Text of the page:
The Paid Parental Leave Bill was released in draft form by the Federal Government on 4 May 2010 and subsequently introduced to Parliament on 12 May 2010. A second Bill dealing with transitional issues was introduced on 25 May 2010.
The proposed scheme has been, for the most part, welcomed by both employer and employee interest groups. However, it is clear that the scheme is still in need of some tweaking, and to this end submissions are being made as part of a Senate Community Affairs Committee Inquiry on the issue.
Despite the title, the Bill does not create any new entitlement to parental leave as such. What is does is provide for payments for up to 18 weeks at the weekly federal minimum wage, wholly funded by the Federal Government for the primary caregivers of children who are born or adopted on or after 1 January 2011.
In order to be eligible for the payments workers (including contractors and the self employed) will need to meet certain criteria, including:
- A work test requiring the worker
- to have worked at least ten of the thirteen months preceding the birth or adoption without any breaks of more than 8 weeks, and
- to have worked at least 330 hours during that period (average of one day per week)
- An income test requiring the worker to have earned less than $150,000 (indexed) in the last full financial year
- An Australian residency test requiring the worker to be either an Australian citizen or resident, and to be living in Australia at the time of the birth/adoption and during the parental leave pay period
- That the worker has not returned to work during the parental leave pay period, and
- That the worker, and his or her partner, do not also claim the baby bonus.
Any unused amount may be directed to another person who subsequently becomes the primary caregiver of the child in certain circumstances.
The Bill also provides “keeping in touch” provisions, which allow an employee to return to work for 10 days during the parental leave payment period in order to maintain a connection with the workplace.
In most cases, the role of employers will be confined to acting as “paymasters” for the scheme in receiving funds from the Government and paying these to eligible employees as part of their normal pay cycle. However, the Bill provides for a six month transition period (from 1 January 2011) during which employer involvement is voluntary and the Family Assistance Office will administer payments for employers who are not yet participating.
The requirement for the employer to act as paymaster applies only in relation to employees who have completed at least 12 months continuous service. The Family Assistance Office will administer the payments for all other recipients.
The process for obtaining paid parental leave will generally involve:
- A worker making a claim in the approved form
- A payability declaration being made in relation to that worker if eligible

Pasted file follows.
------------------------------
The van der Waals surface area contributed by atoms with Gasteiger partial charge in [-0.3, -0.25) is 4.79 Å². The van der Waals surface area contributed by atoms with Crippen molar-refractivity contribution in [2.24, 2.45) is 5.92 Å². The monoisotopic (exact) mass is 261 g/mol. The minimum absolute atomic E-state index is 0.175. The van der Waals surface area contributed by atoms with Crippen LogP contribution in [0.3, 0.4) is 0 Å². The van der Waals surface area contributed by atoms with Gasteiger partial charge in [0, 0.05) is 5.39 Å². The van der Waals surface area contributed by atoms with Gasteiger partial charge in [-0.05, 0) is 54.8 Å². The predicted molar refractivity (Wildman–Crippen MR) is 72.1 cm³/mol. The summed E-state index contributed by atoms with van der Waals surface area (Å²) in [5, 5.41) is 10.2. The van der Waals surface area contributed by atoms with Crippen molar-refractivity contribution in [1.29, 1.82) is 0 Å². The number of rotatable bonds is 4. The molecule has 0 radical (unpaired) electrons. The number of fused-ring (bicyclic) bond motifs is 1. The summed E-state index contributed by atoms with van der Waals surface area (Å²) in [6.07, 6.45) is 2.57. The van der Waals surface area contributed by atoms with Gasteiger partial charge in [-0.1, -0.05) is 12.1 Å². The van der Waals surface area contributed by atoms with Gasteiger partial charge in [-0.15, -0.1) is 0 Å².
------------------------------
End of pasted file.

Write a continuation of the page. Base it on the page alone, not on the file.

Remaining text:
- Where a payability declaration is in force, an employer declaration being made and provided to the employer (where applicable)
- The employer approving or applying for review of the declaration within 14 days
- Where an employer declaration is in force, the employer making the required payments to the employee on each pay day, provided that the employer has received sufficient funds from the Family Assistance Office.
Submissions made to the Senate Committee have highlighted some key issues with the draft Bill.
The ACTU position is that there are insufficient links between the Bill and relevant provisions of the Fair Work Act. In particular, the ACTU points out that there is a discrepancy between the eligibility for the parental leave payments and the entitlement to actually take unpaid parental leave under the National Employment Standards (NES).
Professor Andrew Stewart, consultant to Piper Alderman, has also highlighted the Bill’s failure to address the interaction between the parental leave payment scheme and any existing rights to paid parental leave that an employee might be entitled to under an employer’s policy, a contract of employment or industrial instrument.
The need to provide information and education about the scheme has also been highlighted in several submissions. The Ai Group is advocating for an education program for employers, while the ACTU wants an obligation to be placed on employers to hand out a Government-prepared information sheet explaining the scheme to their employees.
Both the Ai Group and the ACCI are concerned about the obligations that the Bill places on employers, especially in light of potentially large civil penalties and exposure to criminal offences for failures to comply. The ACCI is completely against the idea of employers acting as paymasters for the scheme. However, the Ai Group supports this feature, agreeing that it will help employees to maintain their connection to the workplace whilst taking paid parental leave.
The Senate Committee is set to report back on the submissions on 2 June 2010. We will provide an update on the progress of the scheme in our next edition.